BLOCK SCHEDULING CHANGE ON FRONT BURNER - Calhoun Board Could Make Decision Tonight

By Bob Weaver

Nine years of block scheduling at Calhoun Middle-High School could be changed back to a seven or eight period teaching day.

The issue could come to a vote tonight at the Calhoun Board of Education meeting.

Calhoun school board president Lee Evans said the meeting will have an open forum to discuss the possible change, inviting concerned parties to the table.

"I expect several parents to express their views," Evans said.

The board postponed a vote during a February meeting, saying they were willing to listen to all sides and obtain more information regarding a change.

Block scheduling has challenged the traditional high school schedule that emerged in the early 20th century with about half of USA schools using some form of "block."

Proponents for block scheduling claim higher student achievement, better daily attendance, and improved school climate and discipline.

Those who favor a seven or eight period schedule say it improves retention of information, adds Advanced Placement courses, improves student achievement, and allows for greater diversity.

Calhoun Middle-High School principal Karen Kirby said most teachers have mixed feelings about the issue, saying "It needs to be studied in depth," before making a change. Kirby presented board members a hand-out regarding the issue.

"Block scheduling loses 900 minutes of instruction time. Do the math," said Evans, while other board members said the issue is a major complaint from parents.

"I believe changing back will give students better educational opportunities," he said, contending block scheduling has not shown marked improvement in student achievement.

"We could have more electives that are currently blocked out," noting that Wirt, Braxton, and Wood Counties are using period scheduling. "Gilmer County wants to do away with block scheduling," Evans said.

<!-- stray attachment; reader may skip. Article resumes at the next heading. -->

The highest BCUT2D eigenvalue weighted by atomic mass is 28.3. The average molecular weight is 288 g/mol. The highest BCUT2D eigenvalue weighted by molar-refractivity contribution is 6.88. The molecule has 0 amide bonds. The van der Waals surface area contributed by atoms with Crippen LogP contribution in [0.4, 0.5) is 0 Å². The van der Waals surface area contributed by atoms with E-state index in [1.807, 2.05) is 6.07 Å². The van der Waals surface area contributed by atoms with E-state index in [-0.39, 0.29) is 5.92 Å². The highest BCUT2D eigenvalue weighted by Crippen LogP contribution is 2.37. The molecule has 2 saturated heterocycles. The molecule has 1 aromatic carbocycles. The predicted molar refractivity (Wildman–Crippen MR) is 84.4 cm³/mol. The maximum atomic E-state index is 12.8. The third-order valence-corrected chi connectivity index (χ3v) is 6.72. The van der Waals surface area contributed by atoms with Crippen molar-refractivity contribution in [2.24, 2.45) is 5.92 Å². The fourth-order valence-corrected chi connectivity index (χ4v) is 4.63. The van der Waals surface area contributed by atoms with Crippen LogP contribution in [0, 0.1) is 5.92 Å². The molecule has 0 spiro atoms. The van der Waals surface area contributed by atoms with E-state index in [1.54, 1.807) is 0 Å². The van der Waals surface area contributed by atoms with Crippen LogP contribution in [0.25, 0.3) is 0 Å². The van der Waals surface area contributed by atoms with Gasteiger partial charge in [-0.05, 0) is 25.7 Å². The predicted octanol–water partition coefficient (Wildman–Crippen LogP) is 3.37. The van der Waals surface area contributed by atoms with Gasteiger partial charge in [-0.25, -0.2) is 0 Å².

See Calhoun Board Discusses Possible Change

Principal Karen Kirby issued a number of considerations the board should make before abandoning block scheduling:

High School Considerations

With a 7 period day students lose 1 credit a year

- Students may be counting on 8 credits this year to graduate
- Direct adverse effect on graduation rate
-Current graduation requirements are 26 credits (4x7=28)
- State department is adding more required courses-Civics and Chemistry

An 8 period day will be a maximum of 47 minute classes

- A minimum of 45 minutes is required to meet mandated minutes
- Purchase of additional textbooks - Social Studies, Math, English, Science, Health, will all need to buy additional textbooks: Approximately $20,000 for textbooks
- We will need to purchase Civics textbooks this fall (Aug. 2007) $5,000
- In Aug. 2008 we will be changing from CATS 9 and 10 to Science 9 and Biology

Career Center and Gilmer County High

- The Career Center courses will be ending and starting on a block schedule due to EOC exams required
- JoLynn Wilson; she is at CHS August - mid January and Gilmer mid January - June
Loss of ability to take advanced sequential math courses

- On a traditional schedule students will take one math course per year: Algebra I, Geometry, Algebra II and Trig would be the normal 4 year progression. Currently students may also take pre-calculus and calculus
- Loss of the Algebra I model

Slow learners and special needs students benefit from block scheduling

- Fewer classes a day and more time in each class.

- Chemistry and science classes will lose lab time

- Additional time to prepare and clean-up in art and vocational classes

Middle School Considerations

Policy 2510 requires core subjects be taught within a block of time not less than 225 minutes daily of which a minimum of 80 minutes are reading/language arts.

- 225-80=145, 145 minutes divided by 3 core subjects is 48 minute classes

Loss of Middle School Teaming due to scheduling and shortened planning periods

Considerations for both wings of the building

Shortened planning periods will ...

- Be a loss of time to conduct trainings during planning time
- Be a loss of time to learn new technology
- Increase substitute cost
- Less time for SAT meetings and parental conferences
- Preparing 6 or 7 lessons of higher thinking skills
Grading as many as 125 to 130 papers at a time